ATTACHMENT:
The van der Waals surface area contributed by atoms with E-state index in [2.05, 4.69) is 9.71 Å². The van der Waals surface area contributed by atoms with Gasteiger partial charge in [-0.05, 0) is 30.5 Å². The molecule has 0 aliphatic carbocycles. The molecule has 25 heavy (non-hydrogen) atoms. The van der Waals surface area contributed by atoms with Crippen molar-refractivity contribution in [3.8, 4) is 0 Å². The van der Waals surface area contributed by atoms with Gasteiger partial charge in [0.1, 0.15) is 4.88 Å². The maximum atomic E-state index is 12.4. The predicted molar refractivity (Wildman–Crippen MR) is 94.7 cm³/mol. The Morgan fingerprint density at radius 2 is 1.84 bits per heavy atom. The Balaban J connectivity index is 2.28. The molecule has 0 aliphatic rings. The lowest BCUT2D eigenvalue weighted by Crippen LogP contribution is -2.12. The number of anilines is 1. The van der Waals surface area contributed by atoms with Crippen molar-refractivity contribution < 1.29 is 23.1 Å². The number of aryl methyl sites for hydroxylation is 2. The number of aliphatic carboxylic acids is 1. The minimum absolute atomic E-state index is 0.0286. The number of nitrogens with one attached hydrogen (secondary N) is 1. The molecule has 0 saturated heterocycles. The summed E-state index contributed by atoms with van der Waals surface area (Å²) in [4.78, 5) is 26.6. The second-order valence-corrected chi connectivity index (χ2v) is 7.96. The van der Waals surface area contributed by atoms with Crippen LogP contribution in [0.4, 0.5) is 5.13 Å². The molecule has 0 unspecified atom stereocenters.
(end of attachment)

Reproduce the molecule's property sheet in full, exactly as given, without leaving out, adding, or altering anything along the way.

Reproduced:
The van der Waals surface area contributed by atoms with E-state index in [2.05, 4.69) is 9.71 Å². The van der Waals surface area contributed by atoms with Gasteiger partial charge in [-0.05, 0) is 30.5 Å². The molecule has 0 aliphatic carbocycles. The molecule has 25 heavy (non-hydrogen) atoms. The van der Waals surface area contributed by atoms with Crippen molar-refractivity contribution in [3.8, 4) is 0 Å². The van der Waals surface area contributed by atoms with Gasteiger partial charge in [0.1, 0.15) is 4.88 Å². The maximum atomic E-state index is 12.4. The predicted molar refractivity (Wildman–Crippen MR) is 94.7 cm³/mol. The Morgan fingerprint density at radius 2 is 1.84 bits per heavy atom. The Balaban J connectivity index is 2.28. The molecule has 0 aliphatic rings. The lowest BCUT2D eigenvalue weighted by Crippen LogP contribution is -2.12. The number of anilines is 1. The van der Waals surface area contributed by atoms with Crippen molar-refractivity contribution < 1.29 is 23.1 Å². The number of aryl methyl sites for hydroxylation is 2. The number of aliphatic carboxylic acids is 1. The minimum absolute atomic E-state index is 0.0286. The number of nitrogens with one attached hydrogen (secondary N) is 1. The molecule has 0 saturated heterocycles. The summed E-state index contributed by atoms with van der Waals surface area (Å²) in [4.78, 5) is 26.6. The second-order valence-corrected chi connectivity index (χ2v) is 7.96. The van der Waals surface area contributed by atoms with Crippen LogP contribution in [0.4, 0.5) is 5.13 Å². The molecule has 0 unspecified atom stereocenters.